Acclaimed author Neal Asher talks about his writing habits and how he develops stories, in a new video interview. He has a ferocious work ethic: he aims to write 2,000 words a day and 10,000 words a week, and approaches writing just like any other job. (As he says on his website, "I’ve been an engineer, barman, skip lorry driver, coalman, boat window manufacturer, contract grass cutter and builder. Now I write science fiction books... As professions go, I prefer this one: I don’t have to clock-in, change my clothes after work, nor scrub my bollocks with detergent.")
But he doesn't write huge synopses or character bios before he starts a novel. "For me, the writing process is the same as the reading process. I want to know what happens next," he says.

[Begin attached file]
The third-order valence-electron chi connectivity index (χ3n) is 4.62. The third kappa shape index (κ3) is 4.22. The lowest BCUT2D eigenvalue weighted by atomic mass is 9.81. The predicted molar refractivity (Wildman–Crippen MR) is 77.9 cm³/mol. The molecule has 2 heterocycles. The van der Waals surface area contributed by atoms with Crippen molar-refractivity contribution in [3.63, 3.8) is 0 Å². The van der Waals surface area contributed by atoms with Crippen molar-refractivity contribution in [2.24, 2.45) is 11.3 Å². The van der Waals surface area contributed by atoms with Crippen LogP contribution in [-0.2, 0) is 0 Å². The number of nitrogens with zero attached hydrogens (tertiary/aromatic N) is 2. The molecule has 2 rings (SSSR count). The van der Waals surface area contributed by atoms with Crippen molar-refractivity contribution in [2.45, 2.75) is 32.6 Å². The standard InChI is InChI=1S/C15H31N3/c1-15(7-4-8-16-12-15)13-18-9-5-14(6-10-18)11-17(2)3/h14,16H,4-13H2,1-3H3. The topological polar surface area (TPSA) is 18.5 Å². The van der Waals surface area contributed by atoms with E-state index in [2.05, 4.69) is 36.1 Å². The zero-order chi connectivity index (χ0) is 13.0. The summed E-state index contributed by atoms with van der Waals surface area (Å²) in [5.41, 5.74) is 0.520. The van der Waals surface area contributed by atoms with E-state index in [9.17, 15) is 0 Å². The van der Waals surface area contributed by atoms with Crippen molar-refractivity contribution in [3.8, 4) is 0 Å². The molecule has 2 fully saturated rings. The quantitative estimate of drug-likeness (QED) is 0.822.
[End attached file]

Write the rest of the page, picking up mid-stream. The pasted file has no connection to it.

Other stuff that's interesting: how politics creeps into his stories (by osmosis), how he writes about future technology (extrapolate from today's advances), and his earliest influences. Oh, and what it's like to be compared to Iain M. Banks and John Scalzi. Perhaps most surprisingly, Asher says science fiction books used to be way, way better than movies, but the movies have improved a lot in the past couple of decades. Definitely worth checking out if you're an aspiring writer, or a fan of Asher's books. [Sci-Fi-London]